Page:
Ethically-made products for ethically-minded women.
Brand: Elizabeth Suzann
Product(s): women’s apparel
Price: $145 – $1,125
Eco / Ethical: made to last in Nashville using natural materials
“It’s too expensive” is what I hear most when I try to encourage others to buy American-made and / or ethically-made products. I don’t fully disagree, and I’m aware that even having the time and energy to think about and research what to buy is a luxury, let alone having the means to then make those purchases. I’ve always tried to be thoughtful in my responses – I buy better, so I ultimately buy less; when you buy from smaller brands there is less markup; I believe in putting money directly into the local economy; equitable labor is expensive, as are high quality materials, etc. – but I’ve never felt fully successful in my argument.
And I think that’s largely because the modern retail cycle of continuous discounting has led us all to believe that, by and large, most products are overpriced, and should only be bought on sale. What’s more, transparency has become a buzzword, and consequently has lost much of its meaning, making consumers even more skeptical. I get it. I’ve just never been articulate enough to explain why that doesn’t have to be – and, frankly, shouldn’t be – the case. Fortunately, Elizabeth Suzann went ahead and did it for me.
Elizabeth Suzann is a fashion label based in Nashville that creates thoughtful, well-designed and long-lasting garments for women. Every piece is cut and sewn in the company’s own factory, using high quality, natural-fiber materials. And, in addition to being designed and made to last, their pieces are also beautiful. They make the kind of stuff you never actually put away because you just keep wearing it day after day.
At the same time, the pieces are what most would consider to be expensive. Even though the materials fall beautifully, the construction is impeccable, and you can take comfort in knowing that each piece has been extensively wear-tested (if you follow the company on Instagram, you’ll see that the team is currently wear-testing a new style of pants for 90 days to ensure that they meet their standards), the price-point is still a hard one for many to swallow.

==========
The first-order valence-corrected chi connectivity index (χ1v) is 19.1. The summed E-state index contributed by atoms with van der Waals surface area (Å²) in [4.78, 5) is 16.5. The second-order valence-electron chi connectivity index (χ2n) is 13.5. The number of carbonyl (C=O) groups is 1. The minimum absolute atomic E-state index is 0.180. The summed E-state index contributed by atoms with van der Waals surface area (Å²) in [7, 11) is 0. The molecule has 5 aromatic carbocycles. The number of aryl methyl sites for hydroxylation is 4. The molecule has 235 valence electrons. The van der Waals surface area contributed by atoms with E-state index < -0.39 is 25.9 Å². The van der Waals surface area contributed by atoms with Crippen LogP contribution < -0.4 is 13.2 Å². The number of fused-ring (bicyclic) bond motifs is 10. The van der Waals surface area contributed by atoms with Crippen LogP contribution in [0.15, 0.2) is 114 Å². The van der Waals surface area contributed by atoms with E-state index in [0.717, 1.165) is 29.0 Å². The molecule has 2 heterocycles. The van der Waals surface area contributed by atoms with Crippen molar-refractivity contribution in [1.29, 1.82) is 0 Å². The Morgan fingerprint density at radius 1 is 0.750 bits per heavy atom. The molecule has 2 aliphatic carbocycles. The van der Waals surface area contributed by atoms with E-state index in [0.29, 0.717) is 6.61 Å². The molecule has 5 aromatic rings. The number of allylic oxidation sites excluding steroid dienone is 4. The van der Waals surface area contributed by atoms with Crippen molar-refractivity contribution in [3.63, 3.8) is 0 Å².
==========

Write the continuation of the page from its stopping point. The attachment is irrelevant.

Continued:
And that’s why, earlier this year, Liz Pape, the founder and CEO of Elizabeth Suzann, wrote a blog post that has since become the first place I direct people when they tell me that buying ethically is too expensive. In an honest, thoughtful manner, Liz broke down exactly what it costs to make a piece in her collection, why the costs are what they are, and how the 10% net profit is used (yes, 10% – not exactly the insane margin one would expect). She also talked about the “inherent” vs. “perceived” value of a product, and our general obsession with price transparency, and why that doesn’t always mean what we think it does. It’s a fantastic post and a must-read for anyone remotely interested in responsible spending.
So even tough it’s still difficult for me to succinctly explain why American-made and ethically-made brands are worth paying more for, I now have an incredible resource to point people towards. And while they’re reading that, they can also check out Elizabeth Suzann’s beautifully designed and made clothes, which – I don’t think I need to tell you – are well worth the price.
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Rita Mehta shops for a living and talks a lot. She launched her website, The American Edit, and podcast, Why Do We Have Things? so she’d have a place to talk about some of the things she’s most passionate about: American made design, responsible manufacturing, and conscious consumption. You can follow her on Instagram or Twitter.